Put simply, DSO-supported clinics performed fewer services than non-DSO clinics, and they provided these services at significantly lower cost. These findings were significant not only for patients, but also taxpayers on the hook for government bills.

Fast forward to 2016, and much of dental community has yet to fully embrace DSOs. However, new research continues to reinforce the clear upsides of this innovative care delivery model.

According to a new study by Dobson DaVanzo Associates – which provides an in-depth comparison of Kool Smiles utilization and Medicaid expenditures across seven states, including Texas – the DSO model continues to be incredibly successful in providing care to Medicaid patient populations at lower costs. Overall, Kool Smiles performed 25 percent fewer procedures per patient per year than other Medicaid providers in Texas, resulting in 37 percent lower Medicaid expenditures per patient per month. Indeed, average monthly per-patient Medicaid expenditures among Texas Kool Smiles providers averaged $12.27, compared to $19.34 for all other Medicaid dental providers.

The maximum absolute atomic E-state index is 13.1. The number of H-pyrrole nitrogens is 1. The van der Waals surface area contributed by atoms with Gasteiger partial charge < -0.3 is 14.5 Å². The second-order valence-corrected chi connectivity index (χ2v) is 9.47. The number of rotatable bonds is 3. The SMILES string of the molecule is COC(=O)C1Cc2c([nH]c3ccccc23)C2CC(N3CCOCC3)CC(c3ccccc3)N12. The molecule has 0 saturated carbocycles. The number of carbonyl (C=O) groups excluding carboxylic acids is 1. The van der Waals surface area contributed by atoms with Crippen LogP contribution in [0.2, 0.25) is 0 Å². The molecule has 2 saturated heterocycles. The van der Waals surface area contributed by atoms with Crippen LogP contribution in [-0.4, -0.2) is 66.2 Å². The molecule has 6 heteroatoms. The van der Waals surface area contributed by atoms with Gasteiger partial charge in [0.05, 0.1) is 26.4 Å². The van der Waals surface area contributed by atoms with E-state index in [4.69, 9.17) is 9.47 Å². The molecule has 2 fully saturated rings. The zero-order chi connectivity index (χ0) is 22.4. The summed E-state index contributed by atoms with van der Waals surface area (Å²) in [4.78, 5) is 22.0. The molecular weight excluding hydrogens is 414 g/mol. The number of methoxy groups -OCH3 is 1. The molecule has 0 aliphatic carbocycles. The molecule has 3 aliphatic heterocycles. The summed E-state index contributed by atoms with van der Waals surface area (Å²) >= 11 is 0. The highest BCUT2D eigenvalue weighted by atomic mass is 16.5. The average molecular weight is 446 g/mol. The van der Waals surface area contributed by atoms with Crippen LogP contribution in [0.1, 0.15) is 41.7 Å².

Taking the data analysis a step further, Dobson DaVanzo calculated that if all Medicaid dental providers in Texas were to apply Kool Smiles’ protocols and utilization rates, the savings to the state would be more than $235 million annually. Not only does the DSO model appear to be working in Texas, but the evidence warrants that the DSO model be encouraged on an even larger scale. Dobson DaVanzo estimates that if all Medicaid dental providers in the seven states for which analysis was conducted were to apply Kool Smiles protocols and utilization rates, Medicaid savings to the states would total over $556 million per year.

Goodness knows that those perpetrating fraud against government services for the poor need to be brought to justice, but just about all the data indicate no evidence of overutilization of services by DSO-supported Medicaid dentists. In fact, the data show just the opposite. Study after study of Medicaid claim data serve to confirm what was apparent four years ago: DSO’s succeed in providing cost-effective care to a patient population desperately in need of dental services. While change isn’t always easy, especially in something as firmly rooted as health care, we need to move beyond the status quo. Now, more than ever, policymakers across the country must fully embrace a free market model that encourages efficiency and benefits patients and taxpayers in the process.